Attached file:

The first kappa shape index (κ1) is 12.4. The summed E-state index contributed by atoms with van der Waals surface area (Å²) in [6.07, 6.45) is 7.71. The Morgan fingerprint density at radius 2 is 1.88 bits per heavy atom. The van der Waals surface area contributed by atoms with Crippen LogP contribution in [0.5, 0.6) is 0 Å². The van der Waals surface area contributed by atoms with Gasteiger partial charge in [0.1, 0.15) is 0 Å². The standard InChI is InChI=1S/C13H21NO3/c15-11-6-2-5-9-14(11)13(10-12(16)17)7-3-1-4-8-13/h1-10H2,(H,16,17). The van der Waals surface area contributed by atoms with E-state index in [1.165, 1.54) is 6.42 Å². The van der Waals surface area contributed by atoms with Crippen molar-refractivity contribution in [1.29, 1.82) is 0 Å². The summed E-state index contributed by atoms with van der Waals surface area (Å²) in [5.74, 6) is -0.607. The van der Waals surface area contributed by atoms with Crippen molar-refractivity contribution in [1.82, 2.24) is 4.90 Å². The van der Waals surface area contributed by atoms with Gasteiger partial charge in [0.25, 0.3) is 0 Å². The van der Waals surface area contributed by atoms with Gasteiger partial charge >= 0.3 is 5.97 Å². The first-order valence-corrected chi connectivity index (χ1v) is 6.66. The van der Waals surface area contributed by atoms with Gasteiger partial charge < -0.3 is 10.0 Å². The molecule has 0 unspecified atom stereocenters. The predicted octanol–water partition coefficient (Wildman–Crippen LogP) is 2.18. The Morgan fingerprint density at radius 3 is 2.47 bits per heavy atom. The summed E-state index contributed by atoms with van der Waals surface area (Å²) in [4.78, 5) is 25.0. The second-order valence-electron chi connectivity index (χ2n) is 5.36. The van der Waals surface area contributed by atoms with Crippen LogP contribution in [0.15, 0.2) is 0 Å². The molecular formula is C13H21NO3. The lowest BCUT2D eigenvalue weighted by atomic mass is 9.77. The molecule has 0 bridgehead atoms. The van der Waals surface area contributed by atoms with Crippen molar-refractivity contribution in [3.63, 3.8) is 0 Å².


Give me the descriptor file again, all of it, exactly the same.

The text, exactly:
The first kappa shape index (κ1) is 12.4. The summed E-state index contributed by atoms with van der Waals surface area (Å²) in [6.07, 6.45) is 7.71. The Morgan fingerprint density at radius 2 is 1.88 bits per heavy atom. The van der Waals surface area contributed by atoms with Crippen LogP contribution in [0.5, 0.6) is 0 Å². The van der Waals surface area contributed by atoms with Gasteiger partial charge in [0.1, 0.15) is 0 Å². The standard InChI is InChI=1S/C13H21NO3/c15-11-6-2-5-9-14(11)13(10-12(16)17)7-3-1-4-8-13/h1-10H2,(H,16,17). The van der Waals surface area contributed by atoms with E-state index in [1.165, 1.54) is 6.42 Å². The van der Waals surface area contributed by atoms with Crippen molar-refractivity contribution in [1.29, 1.82) is 0 Å². The summed E-state index contributed by atoms with van der Waals surface area (Å²) in [5.74, 6) is -0.607. The van der Waals surface area contributed by atoms with Crippen molar-refractivity contribution in [1.82, 2.24) is 4.90 Å². The van der Waals surface area contributed by atoms with Gasteiger partial charge in [0.25, 0.3) is 0 Å². The van der Waals surface area contributed by atoms with Gasteiger partial charge >= 0.3 is 5.97 Å². The first-order valence-corrected chi connectivity index (χ1v) is 6.66. The van der Waals surface area contributed by atoms with Gasteiger partial charge < -0.3 is 10.0 Å². The molecule has 0 unspecified atom stereocenters. The predicted octanol–water partition coefficient (Wildman–Crippen LogP) is 2.18. The Morgan fingerprint density at radius 3 is 2.47 bits per heavy atom. The summed E-state index contributed by atoms with van der Waals surface area (Å²) in [4.78, 5) is 25.0. The second-order valence-electron chi connectivity index (χ2n) is 5.36. The van der Waals surface area contributed by atoms with Crippen LogP contribution in [0.15, 0.2) is 0 Å². The molecular formula is C13H21NO3. The lowest BCUT2D eigenvalue weighted by atomic mass is 9.77. The molecule has 0 bridgehead atoms. The van der Waals surface area contributed by atoms with Crippen molar-refractivity contribution in [3.63, 3.8) is 0 Å².